Subject: I have found a DVD that I think you would enjoy
|The Hunchback of Notre Dame|
Actors: Charles Laughton, Maureen O'Hara, Cedric Hardwicke, Thomas Mitchell, Edmond O'Brien
Director: William Dieterle
Genres: Indie & Art House, Drama, Horror, Kids & Family
The story of Quasimodo, the hunchback bellringer of the Notre Dame cathedral in 15th century Paris, who rescues a gypsy girl from the evil intentions of her guardian. — Genre: Horror — Rating: NR — Release Date: 1-JAN-2002 — M... more »
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Timeless, In Every Dimension
Paul Frandano | Reston, Va. USA | 11/11/2001
(5 out of 5 stars)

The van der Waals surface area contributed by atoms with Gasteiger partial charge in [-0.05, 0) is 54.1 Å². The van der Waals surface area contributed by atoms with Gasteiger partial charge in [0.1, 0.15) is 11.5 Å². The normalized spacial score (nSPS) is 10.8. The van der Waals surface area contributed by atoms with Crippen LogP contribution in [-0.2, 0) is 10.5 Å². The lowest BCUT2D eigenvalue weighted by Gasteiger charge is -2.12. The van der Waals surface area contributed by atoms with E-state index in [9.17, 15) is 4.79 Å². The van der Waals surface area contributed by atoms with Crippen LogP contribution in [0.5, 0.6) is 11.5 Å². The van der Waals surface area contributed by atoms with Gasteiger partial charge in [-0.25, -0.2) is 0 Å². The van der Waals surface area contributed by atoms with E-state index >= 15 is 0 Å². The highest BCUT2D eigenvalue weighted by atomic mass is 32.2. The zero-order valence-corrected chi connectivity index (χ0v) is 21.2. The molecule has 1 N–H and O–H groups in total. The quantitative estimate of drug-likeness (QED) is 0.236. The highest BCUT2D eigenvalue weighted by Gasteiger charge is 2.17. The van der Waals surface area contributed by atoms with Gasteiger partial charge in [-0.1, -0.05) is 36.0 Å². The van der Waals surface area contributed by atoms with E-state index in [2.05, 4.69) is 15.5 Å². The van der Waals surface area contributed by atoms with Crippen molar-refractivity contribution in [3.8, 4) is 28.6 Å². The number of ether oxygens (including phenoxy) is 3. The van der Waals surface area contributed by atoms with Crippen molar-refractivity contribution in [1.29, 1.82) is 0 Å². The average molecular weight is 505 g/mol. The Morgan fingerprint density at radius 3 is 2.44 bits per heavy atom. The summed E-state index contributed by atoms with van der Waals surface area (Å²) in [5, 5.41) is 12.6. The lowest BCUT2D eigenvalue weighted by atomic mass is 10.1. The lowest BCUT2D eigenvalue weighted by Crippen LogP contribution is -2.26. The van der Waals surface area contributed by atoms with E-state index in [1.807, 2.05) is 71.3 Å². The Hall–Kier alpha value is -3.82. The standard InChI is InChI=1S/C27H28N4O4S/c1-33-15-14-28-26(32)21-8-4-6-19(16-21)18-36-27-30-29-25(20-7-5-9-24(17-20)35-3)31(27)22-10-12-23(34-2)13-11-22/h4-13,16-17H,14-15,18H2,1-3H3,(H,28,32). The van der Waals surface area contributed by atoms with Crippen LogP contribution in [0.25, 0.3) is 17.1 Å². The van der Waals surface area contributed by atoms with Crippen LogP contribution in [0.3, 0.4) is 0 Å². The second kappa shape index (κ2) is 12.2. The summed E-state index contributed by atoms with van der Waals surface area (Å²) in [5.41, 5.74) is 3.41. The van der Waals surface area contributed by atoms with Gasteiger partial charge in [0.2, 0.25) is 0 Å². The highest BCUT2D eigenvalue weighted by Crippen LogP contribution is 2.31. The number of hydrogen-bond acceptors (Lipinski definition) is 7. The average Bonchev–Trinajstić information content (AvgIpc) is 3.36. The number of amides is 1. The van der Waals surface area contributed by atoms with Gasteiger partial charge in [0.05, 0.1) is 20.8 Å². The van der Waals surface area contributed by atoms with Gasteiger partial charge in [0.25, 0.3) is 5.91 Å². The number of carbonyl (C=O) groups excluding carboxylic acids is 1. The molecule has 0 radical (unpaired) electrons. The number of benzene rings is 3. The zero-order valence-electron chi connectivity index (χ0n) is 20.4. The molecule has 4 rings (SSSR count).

"Even granting my utter lack of objectivity in evaluating this Hunchback after knowing it for 45 years (during which I must have seen it close to 50 times, including two viewings in the past two weeks), it remains brilliant in every respect. Laughton's performance remains unmatched and the gold standard for Quasimodo interpreters. The 19-year-old Maureen O'Hara is as fresh and lovely and humane as in my earliest recollections. Sir Cedric Hardwick (an apt handle for the Jean Frollo character, no?) is a perfect, pinched-nostril'd villain. RKO's production values are second to none, and Joseph August's photography (coupled to Dieterle's film sensibility and scene framing, so touched by German cinematic impressionism) is absolute perfection. So too is the heralded Alfred Newman score, perhaps the finest marriage of musical phrase to filmed sequence to that point in film history--swellingly Wagnerian at emotional highpoints, but lean, linear, and distinctly 15th-16th century when period atmosphere is called for (listen for Tielmann Susato and other renaissance masters, skillfully woven in). But, in the end, it's Laughton and Paris and the brilliantly recreated cathedral that stand at the picture's center. Unspeakably beautiful and, in the end, unbearably heartbreaking.The DVD transfer, however, is something of a disappointment--only three stars for its quality, particularly in the first reel. But don't get me wrong--it's more than simply "watchable" and looks as good as anything else from the period you you might run across on TCM; it improves from the picture's middle third on, and the sound is fine. The DVD extras are extremely valuable for recounting many production details; indeed, what I had always thought to be spectacularly wrought matte shots were, I learned in the included production documentary, a 5-acre recreation of 15th century Paris, designed from old woodcuts and drawings. (The otherwise fine documentary sadly omits all mention of cinematographer August, who shot a number of pictures--Gunga Din, They Were Expendable, The Informer, The Devil and Daniel Webster--that are as often remembered for their distinctive "look" and as for their "film classic" status.) And the Maureen O'Hara interview, for those of us who grew up smitten with her, is a sheer delight--more than a half-century later and as flashing and beautiful as ever. Film buffs make a big to-do over 1939 as "Hollywood's Greatest Year." Everyone else will agree once they get a load of the filmography of 1939 that's included here as an extra. It's just a list, but what a list.Permesso...a biographical aside: Dieterle's Hunchback, which holds a special place in my heart for a variety of reasons, but especially because it led directly to twin additions: to books, and to movies. As a little boy, my love for this story story naturally led me to read my first adult "chapter book"--a 35 cent Bantam translation of the Hugo novel. I've been book-addicted ever since, transposing my library browsing to the adult stacks and leapfrogging the entire body of classic juvenile literature that I eventually wound up reading to my own children. And movie-addicted, too--also as a boy, I hunted down the Lon Chaney Hunchback in a NYC repertory film house, saw the (inferior) Tony Quinn version in the theater, and since have seen, I suppose, every subsequent remake. And I also saw almost all of those wonderful 1939 pictures, mostly on Million Dollar Movie, the old NY WOR program that showed a movie about 16 times a week (twice a week day and three times a day on weekends).Generally, a movie held as dearly in memory as I have held this simply cannot doesn't sustain its recalled impact on re-viewing--it may seem dated, or trite, or visually uncompelling, emotionally vapid, saccharine, etc., to a contemporary film lover. But the Dieterle/Laughton Hunchback remains an indispensable film, here presented in an outstanding package, and at a bargain price."